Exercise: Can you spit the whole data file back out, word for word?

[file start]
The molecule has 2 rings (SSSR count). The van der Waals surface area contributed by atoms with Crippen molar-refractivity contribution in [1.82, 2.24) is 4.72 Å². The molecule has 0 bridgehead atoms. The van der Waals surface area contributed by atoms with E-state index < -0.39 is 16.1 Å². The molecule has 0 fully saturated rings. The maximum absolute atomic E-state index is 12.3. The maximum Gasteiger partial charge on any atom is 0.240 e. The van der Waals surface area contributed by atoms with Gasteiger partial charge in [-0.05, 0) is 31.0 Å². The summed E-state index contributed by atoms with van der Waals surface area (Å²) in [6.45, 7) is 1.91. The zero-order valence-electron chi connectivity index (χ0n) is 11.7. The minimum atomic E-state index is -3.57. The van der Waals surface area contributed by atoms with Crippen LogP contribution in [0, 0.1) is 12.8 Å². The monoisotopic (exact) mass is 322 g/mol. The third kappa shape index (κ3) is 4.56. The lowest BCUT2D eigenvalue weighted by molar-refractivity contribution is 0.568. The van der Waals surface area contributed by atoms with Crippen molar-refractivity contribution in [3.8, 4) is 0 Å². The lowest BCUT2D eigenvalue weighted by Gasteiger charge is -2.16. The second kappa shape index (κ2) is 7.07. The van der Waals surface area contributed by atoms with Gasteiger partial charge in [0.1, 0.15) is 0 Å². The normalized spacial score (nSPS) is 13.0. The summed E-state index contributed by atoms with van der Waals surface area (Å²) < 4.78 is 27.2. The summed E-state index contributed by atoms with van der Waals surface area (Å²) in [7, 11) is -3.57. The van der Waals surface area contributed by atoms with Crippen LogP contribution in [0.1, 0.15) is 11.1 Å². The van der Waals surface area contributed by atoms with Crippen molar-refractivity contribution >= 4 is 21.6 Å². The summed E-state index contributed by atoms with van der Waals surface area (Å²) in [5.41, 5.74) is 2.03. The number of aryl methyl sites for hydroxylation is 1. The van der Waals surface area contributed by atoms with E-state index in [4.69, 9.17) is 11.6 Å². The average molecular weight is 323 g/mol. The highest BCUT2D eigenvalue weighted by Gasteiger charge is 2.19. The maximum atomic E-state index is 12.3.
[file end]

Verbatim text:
The molecule has 2 rings (SSSR count). The van der Waals surface area contributed by atoms with Crippen molar-refractivity contribution in [1.82, 2.24) is 4.72 Å². The molecule has 0 bridgehead atoms. The van der Waals surface area contributed by atoms with E-state index < -0.39 is 16.1 Å². The molecule has 0 fully saturated rings. The maximum absolute atomic E-state index is 12.3. The maximum Gasteiger partial charge on any atom is 0.240 e. The van der Waals surface area contributed by atoms with Gasteiger partial charge in [-0.05, 0) is 31.0 Å². The summed E-state index contributed by atoms with van der Waals surface area (Å²) in [6.45, 7) is 1.91. The zero-order valence-electron chi connectivity index (χ0n) is 11.7. The minimum atomic E-state index is -3.57. The van der Waals surface area contributed by atoms with Crippen LogP contribution in [0, 0.1) is 12.8 Å². The monoisotopic (exact) mass is 322 g/mol. The third kappa shape index (κ3) is 4.56. The lowest BCUT2D eigenvalue weighted by molar-refractivity contribution is 0.568. The van der Waals surface area contributed by atoms with Crippen molar-refractivity contribution in [3.8, 4) is 0 Å². The lowest BCUT2D eigenvalue weighted by Gasteiger charge is -2.16. The second kappa shape index (κ2) is 7.07. The van der Waals surface area contributed by atoms with Gasteiger partial charge in [0.1, 0.15) is 0 Å². The normalized spacial score (nSPS) is 13.0. The summed E-state index contributed by atoms with van der Waals surface area (Å²) < 4.78 is 27.2. The summed E-state index contributed by atoms with van der Waals surface area (Å²) in [7, 11) is -3.57. The van der Waals surface area contributed by atoms with Crippen LogP contribution in [0.1, 0.15) is 11.1 Å². The van der Waals surface area contributed by atoms with Crippen molar-refractivity contribution >= 4 is 21.6 Å². The summed E-state index contributed by atoms with van der Waals surface area (Å²) in [5.41, 5.74) is 2.03. The number of aryl methyl sites for hydroxylation is 1. The van der Waals surface area contributed by atoms with E-state index in [4.69, 9.17) is 11.6 Å². The average molecular weight is 323 g/mol. The highest BCUT2D eigenvalue weighted by Gasteiger charge is 2.19. The maximum atomic E-state index is 12.3.